Gold and Gold BugsPosted on — 1 Comment
In March 1933, the Federal Reserve Bank of New York could no longer honor its commitment to convert paper money to gold and FDR declared a banking holiday. FDR issued an Executive Order requiring all Americans to surrender all gold owned by them to a Federal Reserve bank and prohibited the private holdings of all gold coins and bullion. President Roosevelt ordered Americans to sell their gold back to the government, or face jail time and fines.
It was only 40 years later, thanks in large part to the advocacy of our company’s founder, Jim Blanchard, that the right of private citizens to own gold was restored. Through their National Committee to Legalize Gold, Jim and his wife Jackie held public demonstrations where they brandished bars of gold, daring the feds to arrest them.
Blanchard hired a WWI-style biplane to fly near President Nixon’s second inauguration with a banner that read “LEGALIZE GOLD!” prompting the Secret Service to scramble a military plane to tail the pilot and warn him off course (intended to be directly over the inauguration). All three national network TV news programs commented on the banner that night, and the story was picked up by all the wire services.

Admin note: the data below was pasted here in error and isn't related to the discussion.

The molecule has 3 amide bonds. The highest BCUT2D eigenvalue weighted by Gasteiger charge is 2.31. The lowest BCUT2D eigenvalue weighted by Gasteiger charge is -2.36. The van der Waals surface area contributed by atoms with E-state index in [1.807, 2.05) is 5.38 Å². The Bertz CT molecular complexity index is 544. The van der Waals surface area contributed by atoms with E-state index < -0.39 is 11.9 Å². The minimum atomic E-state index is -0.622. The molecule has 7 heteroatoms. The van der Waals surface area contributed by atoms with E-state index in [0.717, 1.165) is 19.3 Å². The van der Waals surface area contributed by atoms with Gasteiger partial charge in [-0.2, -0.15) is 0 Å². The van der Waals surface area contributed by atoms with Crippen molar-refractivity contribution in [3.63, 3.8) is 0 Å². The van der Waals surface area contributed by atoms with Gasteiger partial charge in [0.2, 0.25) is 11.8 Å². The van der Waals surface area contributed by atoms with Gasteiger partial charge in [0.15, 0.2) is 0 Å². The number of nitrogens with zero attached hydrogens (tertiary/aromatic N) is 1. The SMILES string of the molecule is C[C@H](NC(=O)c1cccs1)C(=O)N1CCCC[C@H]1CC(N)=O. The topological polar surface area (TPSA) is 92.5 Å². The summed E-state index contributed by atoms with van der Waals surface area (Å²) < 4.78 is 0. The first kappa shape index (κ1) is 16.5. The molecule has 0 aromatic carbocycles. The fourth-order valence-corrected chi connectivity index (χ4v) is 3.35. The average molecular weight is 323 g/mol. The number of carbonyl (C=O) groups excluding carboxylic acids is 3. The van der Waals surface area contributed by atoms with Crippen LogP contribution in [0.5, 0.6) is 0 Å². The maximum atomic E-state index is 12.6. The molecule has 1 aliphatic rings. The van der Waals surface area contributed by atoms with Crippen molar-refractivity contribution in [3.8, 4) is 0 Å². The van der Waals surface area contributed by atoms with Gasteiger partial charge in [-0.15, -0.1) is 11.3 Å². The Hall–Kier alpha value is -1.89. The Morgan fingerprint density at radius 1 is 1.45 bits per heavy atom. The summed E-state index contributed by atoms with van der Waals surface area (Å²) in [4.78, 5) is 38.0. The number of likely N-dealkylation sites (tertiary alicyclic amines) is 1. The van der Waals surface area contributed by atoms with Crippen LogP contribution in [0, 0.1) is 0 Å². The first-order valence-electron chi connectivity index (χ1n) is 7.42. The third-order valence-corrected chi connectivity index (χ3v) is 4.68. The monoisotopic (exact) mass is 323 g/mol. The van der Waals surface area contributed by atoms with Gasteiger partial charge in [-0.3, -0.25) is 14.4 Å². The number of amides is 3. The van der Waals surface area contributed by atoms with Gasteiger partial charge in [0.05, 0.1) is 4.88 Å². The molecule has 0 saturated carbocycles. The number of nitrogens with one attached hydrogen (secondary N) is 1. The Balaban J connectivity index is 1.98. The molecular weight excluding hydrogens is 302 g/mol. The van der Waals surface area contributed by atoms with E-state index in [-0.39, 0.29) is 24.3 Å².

The Blanchards also held “Gold Tea Parties,” during which they carried pro-gold banners around and either dumped paper money into bodies of water or set it on fire, depending on the surroundings.
President Ford was persuaded to legalize gold after seeing a television commercial of Blanchard, who held a bar of gold and asked, “Why can I not own this?”
“G-Day,” as Jim Blanchard called it, finally arrived, and December 31, 1974 made history as the first day of legal gold trading in America.
Thanks to Jim, the gold bug who wouldn’t quit, you can own gold today. It is your right!
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1 thought on “Gold and Gold Bugs”
I feel sorry for all those who were bullied into selling their gold back to the government or face incarceration. And for all those living with the fear of going to jail because they refuse to give up what they hold dear. It’s just one of a list of sad mistakes we humans commit during a lifetime. I don’t know much of the issue at hand, but I would hope we as a people try not to repeat our mistakes of the past.